China: external sectors recover faster than expected
Chinese foreign trade data for June came in above expectations, with both imports and exports returning to positive growth.
Exports (in USD terms) rose by 0.5% y-o-y in June, up from -3.3% in May. Chinese imports rose by 2.7% y-o-y, up from -16.7% in May. The latest manufacturing purchasing manager indexes (PMI) released at the end of last month had already hinted at the improvement in the external sector, with both new export orders and imports sub-indices rising. However, the magnitude of the recovery, especially on the import side, is still impressive.
The recovery in exports benefited from the re-opening of economies in many parts of the world. With the coronavirus continuing to spread rapidly in the US and some major EM countries, and some governments starting to reimpose the social distancing measures they had recently relaxed, the outlook for Chinese exports remains uncertain. However, there seems to be more visibility surrounding Chinese domestic demand, thanks to the effective control of the virus situation within China.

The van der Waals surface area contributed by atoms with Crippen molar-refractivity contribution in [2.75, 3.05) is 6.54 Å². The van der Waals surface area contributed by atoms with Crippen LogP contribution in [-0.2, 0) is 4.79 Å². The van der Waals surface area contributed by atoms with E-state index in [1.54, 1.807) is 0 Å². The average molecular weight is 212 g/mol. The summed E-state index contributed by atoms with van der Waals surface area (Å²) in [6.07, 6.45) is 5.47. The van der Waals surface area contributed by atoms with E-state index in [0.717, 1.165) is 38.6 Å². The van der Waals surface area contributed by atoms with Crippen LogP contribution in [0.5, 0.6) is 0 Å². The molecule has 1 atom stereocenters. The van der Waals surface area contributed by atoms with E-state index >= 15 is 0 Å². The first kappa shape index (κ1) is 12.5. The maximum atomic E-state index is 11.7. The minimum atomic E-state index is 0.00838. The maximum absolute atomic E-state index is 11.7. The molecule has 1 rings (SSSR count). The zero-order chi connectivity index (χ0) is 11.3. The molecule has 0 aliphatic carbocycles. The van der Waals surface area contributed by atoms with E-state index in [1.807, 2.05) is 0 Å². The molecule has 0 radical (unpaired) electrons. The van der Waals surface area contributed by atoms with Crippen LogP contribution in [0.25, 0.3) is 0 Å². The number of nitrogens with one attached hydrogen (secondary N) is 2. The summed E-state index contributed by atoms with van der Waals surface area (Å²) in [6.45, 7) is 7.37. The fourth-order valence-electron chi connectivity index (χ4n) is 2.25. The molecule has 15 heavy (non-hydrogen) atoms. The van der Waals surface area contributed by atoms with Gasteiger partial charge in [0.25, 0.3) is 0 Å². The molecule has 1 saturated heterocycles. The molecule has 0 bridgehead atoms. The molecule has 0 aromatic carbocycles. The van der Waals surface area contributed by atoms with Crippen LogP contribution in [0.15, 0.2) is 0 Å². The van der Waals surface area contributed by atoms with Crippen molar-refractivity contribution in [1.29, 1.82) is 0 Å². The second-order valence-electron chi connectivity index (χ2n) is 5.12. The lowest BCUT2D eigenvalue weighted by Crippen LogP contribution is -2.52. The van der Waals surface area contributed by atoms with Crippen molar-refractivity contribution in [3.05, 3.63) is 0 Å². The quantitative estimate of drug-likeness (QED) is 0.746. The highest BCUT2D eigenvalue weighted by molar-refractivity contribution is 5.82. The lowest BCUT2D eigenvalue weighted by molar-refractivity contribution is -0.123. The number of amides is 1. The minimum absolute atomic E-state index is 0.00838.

The strong recovery in Chinese imports points to solid improvement in Chinese domestic demand. The surge in imports of some key industrial commodities in recent months reinforces our view that a solid industrial recovery is underway in China, supported by the turnaround in fixed-asset investment, especially in the infrastructure and property space.
Our current central forecast is for the Chinese economy to expand by +0.3% y-o-y (and +8.8% q-o-q, not annualised) in Q2 and by +1.2% in full-year 2020. Recent data could mean these forecasts are subject to some upside risk. A surge of covid- 19 infections in some countries and fears of a ‘second wave’ of the virus mean the outlook for the global economy is still highly uncertain. Nevertheless, there is a good chance that Chinese growth beats our expectations.
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